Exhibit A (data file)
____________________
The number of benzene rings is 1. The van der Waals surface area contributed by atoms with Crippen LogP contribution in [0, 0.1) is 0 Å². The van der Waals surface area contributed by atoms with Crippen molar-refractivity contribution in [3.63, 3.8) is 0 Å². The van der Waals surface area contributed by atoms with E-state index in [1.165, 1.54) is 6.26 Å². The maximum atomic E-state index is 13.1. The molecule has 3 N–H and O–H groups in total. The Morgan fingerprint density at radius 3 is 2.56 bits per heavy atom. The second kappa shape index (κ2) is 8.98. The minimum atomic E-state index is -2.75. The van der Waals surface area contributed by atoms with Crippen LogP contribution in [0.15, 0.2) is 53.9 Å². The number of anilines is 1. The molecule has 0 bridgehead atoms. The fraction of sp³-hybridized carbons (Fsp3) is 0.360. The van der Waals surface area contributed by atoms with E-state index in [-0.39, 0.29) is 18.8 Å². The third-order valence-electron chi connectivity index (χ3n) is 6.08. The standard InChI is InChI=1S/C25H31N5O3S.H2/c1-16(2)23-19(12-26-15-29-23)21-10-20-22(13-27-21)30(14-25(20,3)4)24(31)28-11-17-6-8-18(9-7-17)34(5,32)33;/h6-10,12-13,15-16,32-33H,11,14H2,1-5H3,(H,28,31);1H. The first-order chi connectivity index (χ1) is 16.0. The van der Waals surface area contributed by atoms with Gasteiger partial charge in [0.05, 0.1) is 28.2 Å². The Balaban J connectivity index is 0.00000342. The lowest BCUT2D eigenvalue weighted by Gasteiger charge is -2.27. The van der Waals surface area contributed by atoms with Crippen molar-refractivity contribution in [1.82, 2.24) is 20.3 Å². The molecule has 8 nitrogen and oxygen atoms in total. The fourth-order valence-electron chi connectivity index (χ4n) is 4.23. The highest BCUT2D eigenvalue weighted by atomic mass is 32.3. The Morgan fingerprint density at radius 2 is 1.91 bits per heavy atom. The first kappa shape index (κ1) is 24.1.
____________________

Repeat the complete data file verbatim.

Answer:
The number of benzene rings is 1. The van der Waals surface area contributed by atoms with Crippen LogP contribution in [0, 0.1) is 0 Å². The van der Waals surface area contributed by atoms with Crippen molar-refractivity contribution in [3.63, 3.8) is 0 Å². The van der Waals surface area contributed by atoms with E-state index in [1.165, 1.54) is 6.26 Å². The maximum atomic E-state index is 13.1. The molecule has 3 N–H and O–H groups in total. The Morgan fingerprint density at radius 3 is 2.56 bits per heavy atom. The second kappa shape index (κ2) is 8.98. The minimum atomic E-state index is -2.75. The van der Waals surface area contributed by atoms with Crippen LogP contribution in [0.15, 0.2) is 53.9 Å². The number of anilines is 1. The molecule has 0 bridgehead atoms. The fraction of sp³-hybridized carbons (Fsp3) is 0.360. The van der Waals surface area contributed by atoms with E-state index in [-0.39, 0.29) is 18.8 Å². The third-order valence-electron chi connectivity index (χ3n) is 6.08. The standard InChI is InChI=1S/C25H31N5O3S.H2/c1-16(2)23-19(12-26-15-29-23)21-10-20-22(13-27-21)30(14-25(20,3)4)24(31)28-11-17-6-8-18(9-7-17)34(5,32)33;/h6-10,12-13,15-16,32-33H,11,14H2,1-5H3,(H,28,31);1H. The first-order chi connectivity index (χ1) is 16.0. The van der Waals surface area contributed by atoms with Gasteiger partial charge in [0.05, 0.1) is 28.2 Å². The Balaban J connectivity index is 0.00000342. The lowest BCUT2D eigenvalue weighted by Gasteiger charge is -2.27. The van der Waals surface area contributed by atoms with Crippen molar-refractivity contribution in [1.82, 2.24) is 20.3 Å². The molecule has 8 nitrogen and oxygen atoms in total. The fourth-order valence-electron chi connectivity index (χ4n) is 4.23. The highest BCUT2D eigenvalue weighted by atomic mass is 32.3. The Morgan fingerprint density at radius 2 is 1.91 bits per heavy atom. The first kappa shape index (κ1) is 24.1.